Introduction Osteoarthritis (OA) of the thumb carpometacarpal (CMC) joint is a common disorder that negatively impacts hand function. Denervation of the thumb CMC joint has emerged as a viable treatment option. However, the innervation pattern of the thumb CMC joint is controversial. Therefore, the objective of this study was to identify the articular branches supplying the thumb CMC joint and to document their relationship to anatomical landmarks to provide the foundation for image-guided diagnostic block and denervation procedures.
Methods In 10 formalin-embalmed upper limb specimens articular branches supplying the thumb CMC joint were dissected from their origin to termination. A frequency map documenting the number of articular branches was generated. The frequency map enabled visualization and comparison of the relative area of innervation of the thumb CMC joint by each articular branch.
Results The thumb CMC joint received innervation from six nerves. These were the deep branch of ulnar nerve (DBUN), dorsal articular nerve (DAN) of the first interosseus space, thenar branch of median nerve (TBMN), palmar cutaneous branch of median nerve (PCBMN), lateral antebrachial cutaneous nerve (LACN) and superficial branch of the radial nerve (SBRN) and/or their branches. Each nerve was found to innervate different aspects of the joint. The DBUN and DAN were found to innervate the posteromedial aspect of the thumb CMC joint, the TBMN and PCBMN anterior/anteromedial aspects, LACN posterolateral/lateral/anterior aspects and SBRN posterolateral/anterolateral aspects.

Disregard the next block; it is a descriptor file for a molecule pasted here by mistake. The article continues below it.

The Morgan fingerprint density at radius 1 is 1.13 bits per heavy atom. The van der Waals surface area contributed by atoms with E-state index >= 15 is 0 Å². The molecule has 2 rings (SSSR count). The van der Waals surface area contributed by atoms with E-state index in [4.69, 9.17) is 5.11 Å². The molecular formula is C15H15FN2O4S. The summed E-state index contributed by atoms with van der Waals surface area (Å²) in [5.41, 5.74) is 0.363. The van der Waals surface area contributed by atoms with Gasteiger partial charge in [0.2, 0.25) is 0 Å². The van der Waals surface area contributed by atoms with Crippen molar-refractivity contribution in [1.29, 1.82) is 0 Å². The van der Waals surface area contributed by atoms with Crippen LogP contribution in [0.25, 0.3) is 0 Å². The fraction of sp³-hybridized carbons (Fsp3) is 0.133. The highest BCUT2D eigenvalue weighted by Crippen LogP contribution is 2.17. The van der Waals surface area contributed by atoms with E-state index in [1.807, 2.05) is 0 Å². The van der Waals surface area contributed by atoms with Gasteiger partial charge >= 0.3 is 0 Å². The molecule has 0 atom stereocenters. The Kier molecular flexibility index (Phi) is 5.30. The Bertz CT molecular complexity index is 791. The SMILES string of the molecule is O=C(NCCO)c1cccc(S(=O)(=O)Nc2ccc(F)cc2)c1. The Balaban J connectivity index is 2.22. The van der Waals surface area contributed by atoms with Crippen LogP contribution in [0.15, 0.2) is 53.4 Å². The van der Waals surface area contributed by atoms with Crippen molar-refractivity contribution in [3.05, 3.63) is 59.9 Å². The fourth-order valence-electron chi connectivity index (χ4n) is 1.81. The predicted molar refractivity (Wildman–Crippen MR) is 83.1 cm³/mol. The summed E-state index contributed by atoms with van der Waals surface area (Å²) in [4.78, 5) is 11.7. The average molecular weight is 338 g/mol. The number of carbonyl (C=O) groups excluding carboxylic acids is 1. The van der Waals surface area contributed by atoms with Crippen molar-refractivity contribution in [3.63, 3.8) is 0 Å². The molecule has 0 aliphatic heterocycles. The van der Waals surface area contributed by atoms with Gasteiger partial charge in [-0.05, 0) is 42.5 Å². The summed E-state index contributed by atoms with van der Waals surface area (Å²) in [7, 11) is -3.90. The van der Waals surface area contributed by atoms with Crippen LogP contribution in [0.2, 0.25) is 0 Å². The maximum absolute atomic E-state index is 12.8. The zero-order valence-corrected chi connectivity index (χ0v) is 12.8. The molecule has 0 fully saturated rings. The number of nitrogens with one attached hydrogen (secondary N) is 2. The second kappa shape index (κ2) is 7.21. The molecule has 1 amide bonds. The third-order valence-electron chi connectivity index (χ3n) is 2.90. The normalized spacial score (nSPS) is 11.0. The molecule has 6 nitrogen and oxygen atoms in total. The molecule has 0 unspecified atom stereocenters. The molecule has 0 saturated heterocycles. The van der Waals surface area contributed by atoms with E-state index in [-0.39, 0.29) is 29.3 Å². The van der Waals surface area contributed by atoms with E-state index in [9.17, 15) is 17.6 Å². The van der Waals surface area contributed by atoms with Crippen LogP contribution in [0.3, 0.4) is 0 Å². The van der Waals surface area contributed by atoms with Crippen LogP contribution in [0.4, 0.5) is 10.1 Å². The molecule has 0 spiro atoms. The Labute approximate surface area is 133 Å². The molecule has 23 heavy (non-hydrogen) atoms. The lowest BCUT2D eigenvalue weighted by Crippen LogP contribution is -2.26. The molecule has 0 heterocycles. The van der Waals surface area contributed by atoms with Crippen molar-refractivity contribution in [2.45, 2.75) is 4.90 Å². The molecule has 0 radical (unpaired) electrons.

Conclusions The thumb CMC joint was innervated by articular branches originating from the SBRN, DAN, LACN, PCBMN, TBMN and DBUN. The documented anatomical relationships provide the foundation to inform selective diagnostic block and denervation of the thumb CMC joint. Further investigations are needed to assess the clinical implications of the current study.
- CHRONIC PAIN
- Pain Management
- Nerve Block
Data availability statement
All data relevant to the study are included in the article or uploaded as supplementary information.
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Contributors JT, PP, LH, HvS, and AA contributed to the experimental design, data acquisition, analysis of data, drafting and revising the manuscript critically for important intellectual content. JT is responsible for the overall content as guarantor.
Funding Funding was partially provided through Physicians’ Services Incorporated (PSI) Foundation award to LH and PWHP.
Competing interests None declared.
Provenance and peer review Not commissioned; externally peer reviewed.